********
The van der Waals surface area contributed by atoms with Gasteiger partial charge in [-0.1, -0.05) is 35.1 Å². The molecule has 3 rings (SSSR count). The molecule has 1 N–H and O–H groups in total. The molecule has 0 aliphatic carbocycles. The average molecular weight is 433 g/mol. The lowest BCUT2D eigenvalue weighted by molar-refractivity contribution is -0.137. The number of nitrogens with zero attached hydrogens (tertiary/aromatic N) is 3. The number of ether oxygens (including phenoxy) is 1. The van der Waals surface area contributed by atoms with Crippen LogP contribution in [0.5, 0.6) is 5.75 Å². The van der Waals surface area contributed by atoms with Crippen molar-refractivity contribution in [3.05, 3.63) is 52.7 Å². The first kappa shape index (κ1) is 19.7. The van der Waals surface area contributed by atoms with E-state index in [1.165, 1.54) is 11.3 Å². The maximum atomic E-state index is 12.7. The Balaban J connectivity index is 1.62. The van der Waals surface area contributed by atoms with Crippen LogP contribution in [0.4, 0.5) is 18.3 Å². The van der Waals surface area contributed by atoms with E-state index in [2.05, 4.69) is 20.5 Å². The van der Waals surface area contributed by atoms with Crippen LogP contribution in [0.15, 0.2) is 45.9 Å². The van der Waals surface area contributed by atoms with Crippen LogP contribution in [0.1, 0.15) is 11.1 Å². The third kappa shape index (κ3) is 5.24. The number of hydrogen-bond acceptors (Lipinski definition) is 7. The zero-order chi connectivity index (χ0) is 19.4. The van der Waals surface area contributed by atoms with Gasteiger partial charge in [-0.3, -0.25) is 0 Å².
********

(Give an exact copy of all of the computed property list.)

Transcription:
The van der Waals surface area contributed by atoms with Gasteiger partial charge in [-0.1, -0.05) is 35.1 Å². The molecule has 3 rings (SSSR count). The molecule has 1 N–H and O–H groups in total. The molecule has 0 aliphatic carbocycles. The average molecular weight is 433 g/mol. The lowest BCUT2D eigenvalue weighted by molar-refractivity contribution is -0.137. The number of nitrogens with zero attached hydrogens (tertiary/aromatic N) is 3. The number of ether oxygens (including phenoxy) is 1. The van der Waals surface area contributed by atoms with Crippen LogP contribution in [0.5, 0.6) is 5.75 Å². The van der Waals surface area contributed by atoms with Crippen molar-refractivity contribution in [3.05, 3.63) is 52.7 Å². The first kappa shape index (κ1) is 19.7. The van der Waals surface area contributed by atoms with E-state index in [1.165, 1.54) is 11.3 Å². The maximum atomic E-state index is 12.7. The Balaban J connectivity index is 1.62. The van der Waals surface area contributed by atoms with Crippen LogP contribution in [0.4, 0.5) is 18.3 Å². The van der Waals surface area contributed by atoms with E-state index in [2.05, 4.69) is 20.5 Å². The van der Waals surface area contributed by atoms with Crippen LogP contribution in [0.15, 0.2) is 45.9 Å². The van der Waals surface area contributed by atoms with Crippen LogP contribution in [0.1, 0.15) is 11.1 Å². The third kappa shape index (κ3) is 5.24. The number of hydrogen-bond acceptors (Lipinski definition) is 7. The zero-order chi connectivity index (χ0) is 19.4. The van der Waals surface area contributed by atoms with Gasteiger partial charge in [-0.3, -0.25) is 0 Å².